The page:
New Mexico failed to collect $193M in insurance taxes: Audit report

New Mexico failed to collect $193M in insurance taxes: Audit report

New Mexico failed to collect $193M in insurance taxes: Audit report A state-commissioned audit report revealed that New Mexico failed to collect at least $193 million in taxes on insurance premiums over the past five years.

The news comes as the state is currently struggling to close a major budget shortfall. New Mexico ended the fiscal year in June in a fiscal deficit and revenue is anticipated to fall more than  $400 million short of covering 2016’s $6.2 billion general fund spending plan, reported Daily Journal.

The state-commission audit review was conducted by accounting firm CliftonLarsonAllen.

According to New Mexico State Auditor Tim Keller, the unpaid premium taxes can still be recovered,  with the total likely to exceed $200 million based on a sampling of underpaid taxes by five insurance companies. Keller and other state officials have suggested that pursuing the unpaid taxes might ease pressure to cut programs or raise taxes.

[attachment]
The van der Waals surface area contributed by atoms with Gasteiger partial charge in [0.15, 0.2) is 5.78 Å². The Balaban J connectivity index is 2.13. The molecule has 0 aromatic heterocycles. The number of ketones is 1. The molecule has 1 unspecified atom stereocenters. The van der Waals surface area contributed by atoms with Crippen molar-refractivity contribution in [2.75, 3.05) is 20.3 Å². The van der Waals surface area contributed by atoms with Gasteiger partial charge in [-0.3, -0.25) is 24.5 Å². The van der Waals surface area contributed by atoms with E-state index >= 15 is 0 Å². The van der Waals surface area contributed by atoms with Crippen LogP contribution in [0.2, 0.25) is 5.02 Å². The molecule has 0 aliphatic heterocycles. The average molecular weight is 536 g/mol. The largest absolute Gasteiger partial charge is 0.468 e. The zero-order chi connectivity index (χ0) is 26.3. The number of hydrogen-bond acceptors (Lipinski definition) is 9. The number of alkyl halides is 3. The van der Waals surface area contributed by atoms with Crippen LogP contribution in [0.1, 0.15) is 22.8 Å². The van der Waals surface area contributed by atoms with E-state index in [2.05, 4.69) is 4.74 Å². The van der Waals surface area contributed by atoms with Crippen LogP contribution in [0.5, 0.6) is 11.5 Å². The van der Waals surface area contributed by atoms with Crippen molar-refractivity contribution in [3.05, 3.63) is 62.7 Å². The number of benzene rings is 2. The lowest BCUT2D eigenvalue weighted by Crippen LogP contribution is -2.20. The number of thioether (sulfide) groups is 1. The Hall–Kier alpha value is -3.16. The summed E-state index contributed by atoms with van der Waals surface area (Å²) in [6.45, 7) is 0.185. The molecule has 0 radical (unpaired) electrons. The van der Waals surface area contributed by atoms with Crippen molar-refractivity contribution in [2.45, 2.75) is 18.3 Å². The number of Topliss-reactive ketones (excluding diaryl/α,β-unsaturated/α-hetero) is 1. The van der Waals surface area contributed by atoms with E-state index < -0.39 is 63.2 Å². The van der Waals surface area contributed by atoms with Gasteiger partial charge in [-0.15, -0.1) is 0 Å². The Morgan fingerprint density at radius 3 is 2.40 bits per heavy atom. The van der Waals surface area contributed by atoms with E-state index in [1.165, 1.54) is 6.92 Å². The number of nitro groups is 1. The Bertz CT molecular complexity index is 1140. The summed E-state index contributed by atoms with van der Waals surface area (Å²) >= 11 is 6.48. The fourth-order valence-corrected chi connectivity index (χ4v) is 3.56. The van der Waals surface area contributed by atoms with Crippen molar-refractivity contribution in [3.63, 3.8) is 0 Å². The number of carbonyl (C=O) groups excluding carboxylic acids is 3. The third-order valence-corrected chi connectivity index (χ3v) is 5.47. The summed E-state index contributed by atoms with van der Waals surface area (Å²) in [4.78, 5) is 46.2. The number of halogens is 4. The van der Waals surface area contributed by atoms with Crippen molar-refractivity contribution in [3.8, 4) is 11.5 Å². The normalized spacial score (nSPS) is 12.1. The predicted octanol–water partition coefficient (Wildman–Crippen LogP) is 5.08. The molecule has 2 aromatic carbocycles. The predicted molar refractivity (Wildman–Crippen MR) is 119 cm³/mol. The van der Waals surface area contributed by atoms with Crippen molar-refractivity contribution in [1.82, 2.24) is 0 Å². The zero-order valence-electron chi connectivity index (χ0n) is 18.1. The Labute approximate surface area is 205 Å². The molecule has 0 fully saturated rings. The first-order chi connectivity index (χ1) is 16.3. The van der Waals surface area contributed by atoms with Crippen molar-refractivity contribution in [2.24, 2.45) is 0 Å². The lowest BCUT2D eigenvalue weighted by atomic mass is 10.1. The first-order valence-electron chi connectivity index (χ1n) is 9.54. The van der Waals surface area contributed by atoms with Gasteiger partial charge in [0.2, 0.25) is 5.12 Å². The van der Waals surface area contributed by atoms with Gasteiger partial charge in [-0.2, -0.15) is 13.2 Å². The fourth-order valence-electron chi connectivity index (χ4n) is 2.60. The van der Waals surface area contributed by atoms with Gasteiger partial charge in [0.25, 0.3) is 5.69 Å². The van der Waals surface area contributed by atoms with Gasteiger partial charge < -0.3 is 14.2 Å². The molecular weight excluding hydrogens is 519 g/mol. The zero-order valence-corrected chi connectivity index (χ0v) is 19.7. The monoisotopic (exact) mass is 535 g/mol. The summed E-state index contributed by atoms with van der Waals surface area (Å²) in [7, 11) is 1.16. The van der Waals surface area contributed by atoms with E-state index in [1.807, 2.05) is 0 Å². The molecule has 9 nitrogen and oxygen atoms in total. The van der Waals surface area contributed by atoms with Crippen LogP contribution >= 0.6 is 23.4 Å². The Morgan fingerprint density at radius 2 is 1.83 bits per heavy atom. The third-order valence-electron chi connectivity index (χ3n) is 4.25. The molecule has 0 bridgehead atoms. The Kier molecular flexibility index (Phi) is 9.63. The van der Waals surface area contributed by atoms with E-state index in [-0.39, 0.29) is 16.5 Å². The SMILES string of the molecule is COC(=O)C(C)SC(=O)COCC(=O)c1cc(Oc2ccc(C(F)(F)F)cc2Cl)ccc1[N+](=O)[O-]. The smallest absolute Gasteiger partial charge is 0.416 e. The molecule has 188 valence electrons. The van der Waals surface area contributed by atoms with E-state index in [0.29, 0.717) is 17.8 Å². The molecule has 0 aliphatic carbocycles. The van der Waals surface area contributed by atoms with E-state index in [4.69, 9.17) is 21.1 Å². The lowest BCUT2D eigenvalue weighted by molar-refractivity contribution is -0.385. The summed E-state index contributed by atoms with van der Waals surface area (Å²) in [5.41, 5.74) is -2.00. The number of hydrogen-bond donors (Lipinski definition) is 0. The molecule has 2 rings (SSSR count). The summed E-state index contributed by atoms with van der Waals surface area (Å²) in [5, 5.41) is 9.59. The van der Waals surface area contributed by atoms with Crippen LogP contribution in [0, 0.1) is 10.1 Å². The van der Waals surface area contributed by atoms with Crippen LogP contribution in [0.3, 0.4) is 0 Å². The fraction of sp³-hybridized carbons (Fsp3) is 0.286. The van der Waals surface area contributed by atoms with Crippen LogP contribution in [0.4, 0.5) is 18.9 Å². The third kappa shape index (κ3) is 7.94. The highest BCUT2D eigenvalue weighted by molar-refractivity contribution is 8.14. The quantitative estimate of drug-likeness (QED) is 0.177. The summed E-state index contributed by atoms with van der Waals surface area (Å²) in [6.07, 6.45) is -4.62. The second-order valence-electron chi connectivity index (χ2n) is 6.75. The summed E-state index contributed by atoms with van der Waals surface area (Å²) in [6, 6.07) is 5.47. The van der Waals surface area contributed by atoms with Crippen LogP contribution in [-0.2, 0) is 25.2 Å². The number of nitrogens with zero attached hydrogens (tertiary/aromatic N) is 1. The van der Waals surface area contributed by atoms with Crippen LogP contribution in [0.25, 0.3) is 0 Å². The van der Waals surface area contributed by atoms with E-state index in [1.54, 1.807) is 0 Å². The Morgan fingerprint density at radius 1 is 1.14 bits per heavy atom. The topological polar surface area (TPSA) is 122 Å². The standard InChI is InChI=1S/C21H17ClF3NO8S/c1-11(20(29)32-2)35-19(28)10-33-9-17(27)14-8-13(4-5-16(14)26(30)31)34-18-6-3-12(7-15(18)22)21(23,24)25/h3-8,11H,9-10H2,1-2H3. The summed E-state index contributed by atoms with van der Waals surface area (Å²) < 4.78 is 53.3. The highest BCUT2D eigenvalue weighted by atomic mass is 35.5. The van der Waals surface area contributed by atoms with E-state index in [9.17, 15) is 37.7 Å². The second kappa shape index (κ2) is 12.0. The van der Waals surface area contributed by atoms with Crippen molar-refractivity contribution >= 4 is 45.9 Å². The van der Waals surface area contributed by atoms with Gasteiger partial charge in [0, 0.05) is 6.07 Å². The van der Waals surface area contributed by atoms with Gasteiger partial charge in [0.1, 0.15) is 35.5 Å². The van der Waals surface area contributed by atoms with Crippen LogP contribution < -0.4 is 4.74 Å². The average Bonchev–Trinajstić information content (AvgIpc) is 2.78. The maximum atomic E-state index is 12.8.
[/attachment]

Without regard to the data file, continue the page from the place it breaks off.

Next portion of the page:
“This is probably the largest accessible piece of money that the state has identified in several years,” Keller commented. “There’s more money out there. We don’t even know how much.”

The Office of the Superintendent of Insurance oversees tax collections on health, property, life and other insurance premiums. Keller criticized the agency for relying too much on taxpayers and the honor system for accurate payments.

On Wednesday, Insurance Superintendent John Franchini said that his agency is set to perform a close audit of “certain portions” of the state’s premium tax collections within 30 days, as well as bill unpaid balances.

Franchini also revealed that a civil investigation launched Dec. 2015 by his agency’s fraud bureau that looked into insurance companies and premium taxes is still underway.

The superintendent admitted that the division that oversees insurance premium tax collections is only staffed by three people, when it should be composed of six. He also said that his agency hopes to stop underpayments by adopting a system of tax-collection standards, rules and web-based computer software supervised by NAIC and used by over 40 other states.

“I think our system is broken and we’re trying to fix it,” Franchini remarked.

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